It's Not the Gift That Counts-It's the Box (578 words)
by Bob Hacker
Computers can hear us and cars can talk back—why not a mail package that sings? Our client, VERITAS Software Corporation, liked the idea and so did we. The result is an eye-catching dimensional mailing.
VERITAS faced an unusual challenge. As a provider of data management and storage solutions for large enterprise systems, the company's sales path typically follows a multi-step, relational process. And because many of its customers need multi-faceted solutions, VERITAS is willing to invest heavily in prospecting to targeted clients. It has a strong success rate in sales prospecting by using corporate gifts and entertainment programs.
While high-end gifts are cost-effective for some prospects, they don't work in every situation. In the case of VERITAS, some of its best prospects are government and municipal agencies. The gifts that attract corporate clients are off-limits to government employees.
So VERITAS came to us with a question: How can we generate the same kind of response the gift programs bring—without the gift?
That's when we decided a mail package could sing.
The concept was event-centered. VERITAS arranged luxury suite baseball parties with major league teams in its target market cities. The offer was simple: Join us for an evening of great baseball and a good party.
Since VERITAS couldn't include a high-end gift, we decided to make the invitation an event in its own right. Arriving in an Airborne box, priority delivery, the package is designed to get past the gatekeeper. The recipient opens the 10˝ x 13˝ x 3˝ package to find a grass green box with a lid displaying an image of a Louisville slugger bearing the recipient's name.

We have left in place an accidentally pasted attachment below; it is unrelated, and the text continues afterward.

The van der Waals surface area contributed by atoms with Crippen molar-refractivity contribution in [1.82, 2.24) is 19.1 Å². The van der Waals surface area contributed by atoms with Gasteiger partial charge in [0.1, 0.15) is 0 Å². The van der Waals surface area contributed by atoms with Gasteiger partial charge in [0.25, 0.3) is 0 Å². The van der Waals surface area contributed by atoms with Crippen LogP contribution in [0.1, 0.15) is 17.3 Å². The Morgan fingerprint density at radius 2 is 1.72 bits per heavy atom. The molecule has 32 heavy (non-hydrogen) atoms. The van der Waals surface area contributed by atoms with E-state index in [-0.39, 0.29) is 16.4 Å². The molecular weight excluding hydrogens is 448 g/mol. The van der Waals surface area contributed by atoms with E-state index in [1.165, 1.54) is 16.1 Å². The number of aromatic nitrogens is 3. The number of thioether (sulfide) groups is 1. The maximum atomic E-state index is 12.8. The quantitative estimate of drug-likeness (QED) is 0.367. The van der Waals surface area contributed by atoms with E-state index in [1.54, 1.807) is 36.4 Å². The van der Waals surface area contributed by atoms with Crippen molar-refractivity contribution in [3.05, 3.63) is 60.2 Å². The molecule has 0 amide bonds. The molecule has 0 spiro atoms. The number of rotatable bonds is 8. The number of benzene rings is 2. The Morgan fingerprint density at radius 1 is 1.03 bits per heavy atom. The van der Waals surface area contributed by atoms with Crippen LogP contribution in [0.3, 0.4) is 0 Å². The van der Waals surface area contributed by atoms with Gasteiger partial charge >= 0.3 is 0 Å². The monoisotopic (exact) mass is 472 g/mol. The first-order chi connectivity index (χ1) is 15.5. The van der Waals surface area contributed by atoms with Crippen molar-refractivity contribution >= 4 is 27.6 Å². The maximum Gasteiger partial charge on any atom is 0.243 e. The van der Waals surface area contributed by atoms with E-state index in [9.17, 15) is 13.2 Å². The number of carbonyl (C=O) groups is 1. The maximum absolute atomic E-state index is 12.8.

You have to open that box, right?
When you do—you're right in the ballpark with your name in lights. We put the full power of variable image printing to work to create a highly personalized baseball diamond inside the box. The box lid shows the stands and the scoreboard—with the prospect's name and stats prominently displayed. We used a peel-and-stick stock to create the images and applied them to the box.
The contents of the box were humble, but effective: a baseball stamped with the VERITAS logo, a team pennant, an invitation and a Cracker Jack package.
The invitation envelope featured a great view of the diamond and opened to reveal the singing invitation. Opening the cover triggers the electronic chip and activates a rousing rendition of "Take Me Out to the Ballgame."
Personalized copy inside issues the invitation and invites a phone call.
This innovative baseball box took some out-of-the-box thinking to become a reality. The combination of creative ingenuity and energetic sourcing really paid off.
Results? Pardon the pun, but this one is a grand slam. With the project still in process, VERITAS expects a sell-out. Response to the baseball box is not only high, it's almost immediate. The company is receiving high visibility and praise from senior level managers, as well as a strong presence with database administrators and system administrators who usually make the decision to procure VERITAS products. Even more important, the positive impact of this mailing is filling appointment books for VERITAS sales representatives. With a response rate of more than 90 percent, the appointment rate is even higher.
That's a home run in any ballpark.
Bob Hacker is president of The Hacker Group Ltd., a Seattle-based direct marketing agency. For a free white paper on his PowerTest! methodology, call (425) 454-8556 or e-mail: firstname.lastname@example.org.